Mayan Magic – The Folk Tale of the Magician’s Pyramid at Uxmal Ruins

Magician's Pyramid at Uxmal Ruins

The tallest structure at the Uxmal Ruins is called either the Magician’s Pyramid, or the Pyramid of the Dwarf, or the Sorcerer’s Pyramid. There is a folk tale that explains the construction of this building passed down through generations. It was told to John Lloyd Stevens in the mid-1800s as an explanation as to how this majestic pyramid came to be in this magical Mayan City.

The Story of the Magician’s Pyramid at Uxmal Ruins

This is an excerpt from Stephen’s and Catherwoods book, Incidents of Travels in Central America, Chiapas, and Yucatán Volume I . This is the legend of the tallest pyramid in Uxmal told to Stephens by a local Mayan elder.

“There was an old woman who lived in a hut that was located on the exact spot where the finished pyramid now stands. This old woman was a witch who one day went into mourning that she had no children. One day, she took an egg and wrapped it in cloth and placed it in a corner of her small hut. Every day she went to look at the egg until one day it hatched and a small creature, closely resembling a baby, came from the enchanted egg.

The old woman was delighted and called the baby her son. She provided it with a nurse and took good care of it so that within a year it was walking and talking like a man. It stopped growing after a year and the old woman was very proud of her son and told him that one day he would be a great Lord or King.

One day, she told her son to go the House of the Governor and challenge the King to a trial of strength. The dwarf didn’t want to go at first but the old woman insisted and so to see the King he went. The guards let him in and he threw down his challenge to the King. The King smiled, and told the dwarf to lift a stone that weighed three arrobas 34kg (75 pounds). At this the dwarf cried and ran back to his mother. The witch was wise, and told her son to tell the King that if the King would lift the stone first, then he would lift it also. The dwarf returned and told the King what his mother told him to say. The king lifted the stone and the dwarf did the same. The King was impressed, and a little nervous, and tested the dwarf for the rest of the day with other feats of strength. Each time the King performed an act, the dwarf was able to match it.

The King became enraged that he was being matched by a dwarf, and told the dwarf that in one night he must build a house higher than any other in the city or he would be killed. The dwarf again returned crying to his mother who told him to not lose hope, and that he should go straight to bed. The next morning the city awoke to see the Pyramid of the Dwarf in its finished state, taller than any other building in the city.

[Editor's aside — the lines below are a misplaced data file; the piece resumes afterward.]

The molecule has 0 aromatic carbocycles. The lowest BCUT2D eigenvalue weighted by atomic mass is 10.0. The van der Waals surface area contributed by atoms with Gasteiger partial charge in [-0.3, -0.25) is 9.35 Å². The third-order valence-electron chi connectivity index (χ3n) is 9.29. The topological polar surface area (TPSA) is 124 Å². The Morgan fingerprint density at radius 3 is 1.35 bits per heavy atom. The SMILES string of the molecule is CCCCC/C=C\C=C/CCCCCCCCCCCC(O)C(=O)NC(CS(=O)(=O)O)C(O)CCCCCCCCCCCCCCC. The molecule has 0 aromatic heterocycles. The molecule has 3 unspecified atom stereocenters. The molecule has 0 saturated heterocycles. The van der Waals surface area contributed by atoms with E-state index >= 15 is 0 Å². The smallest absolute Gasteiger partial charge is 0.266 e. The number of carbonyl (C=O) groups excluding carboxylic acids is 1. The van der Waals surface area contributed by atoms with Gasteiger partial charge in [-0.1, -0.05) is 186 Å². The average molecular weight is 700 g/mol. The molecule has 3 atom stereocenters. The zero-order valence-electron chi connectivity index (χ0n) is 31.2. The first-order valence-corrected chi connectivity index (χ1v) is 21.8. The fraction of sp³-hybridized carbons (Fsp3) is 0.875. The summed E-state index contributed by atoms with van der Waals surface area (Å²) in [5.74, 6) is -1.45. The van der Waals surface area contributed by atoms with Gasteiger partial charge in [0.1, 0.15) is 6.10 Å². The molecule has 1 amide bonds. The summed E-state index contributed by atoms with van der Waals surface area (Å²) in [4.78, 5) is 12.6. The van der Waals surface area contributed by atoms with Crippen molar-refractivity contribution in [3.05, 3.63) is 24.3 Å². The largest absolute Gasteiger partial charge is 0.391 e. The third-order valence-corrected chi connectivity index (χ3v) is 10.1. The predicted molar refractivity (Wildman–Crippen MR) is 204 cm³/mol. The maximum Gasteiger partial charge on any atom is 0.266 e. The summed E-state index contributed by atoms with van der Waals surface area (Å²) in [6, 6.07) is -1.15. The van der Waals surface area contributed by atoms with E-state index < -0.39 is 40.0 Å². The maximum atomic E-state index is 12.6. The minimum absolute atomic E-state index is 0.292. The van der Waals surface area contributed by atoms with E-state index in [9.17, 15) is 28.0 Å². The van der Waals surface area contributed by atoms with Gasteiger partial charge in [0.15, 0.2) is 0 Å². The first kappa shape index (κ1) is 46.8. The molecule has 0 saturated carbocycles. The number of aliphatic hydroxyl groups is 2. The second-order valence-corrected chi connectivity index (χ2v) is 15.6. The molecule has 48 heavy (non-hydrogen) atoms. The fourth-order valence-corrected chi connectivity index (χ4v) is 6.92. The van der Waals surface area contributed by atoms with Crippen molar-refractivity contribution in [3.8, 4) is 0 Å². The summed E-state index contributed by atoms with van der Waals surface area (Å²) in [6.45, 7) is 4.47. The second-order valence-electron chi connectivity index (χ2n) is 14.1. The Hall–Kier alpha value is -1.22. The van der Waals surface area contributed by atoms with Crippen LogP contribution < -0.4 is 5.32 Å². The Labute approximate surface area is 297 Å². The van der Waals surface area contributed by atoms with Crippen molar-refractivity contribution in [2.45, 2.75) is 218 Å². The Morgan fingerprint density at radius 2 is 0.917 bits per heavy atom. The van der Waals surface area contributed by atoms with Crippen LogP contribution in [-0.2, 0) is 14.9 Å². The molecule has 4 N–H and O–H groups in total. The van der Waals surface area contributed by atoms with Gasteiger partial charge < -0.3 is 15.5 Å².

The King saw this building from his palace and was again enraged. He summoned the dwarf and ordered one final test of strength. The dwarf had to collect two bundles of Cogoil wood, a very strong and heavy wood, and the king would break the wood over the head of the dwarf, and after that the dwarf could have his turn to break the wood over the King’s head.

The dwarf again ran to his mother for help. She told him not to worry and placed an enchanted tortilla on his head for protection. The trial was to be performed in front of all the great men of the city. The King proceeded to break the whole of his bundle over the dwarf’s head, one stick at a time. The King failed to injure the dwarf and then tried to bow out of his challenge. In full view of the town’s great men, though, he knew he had no choice but to go ahead and let the dwarf have his turn.

The second stick of the dwarf’s bundle broke the Kings skull into pieces and he fell dead at the foot of the dwarf, who was hailed as the new King (Ranney 80-1).

 Magician's Pyramid at Uxmal Ruins

This is how the Maya have decided to explain one of the most incredible structures found in the heart of the Yucatan. The exact height of the Pyramid of the Magician is 40 meters (131 feet) and the base measures approximately 69 by 49 meters (227 by 162 feet). It is the tallest structure in Uxmal with distinct architectural features not found at other Mayan ruin.

Read more about the history of Uxmal , how to get there and where to stay. The ruin site is magical, but you have to see it to believe it.

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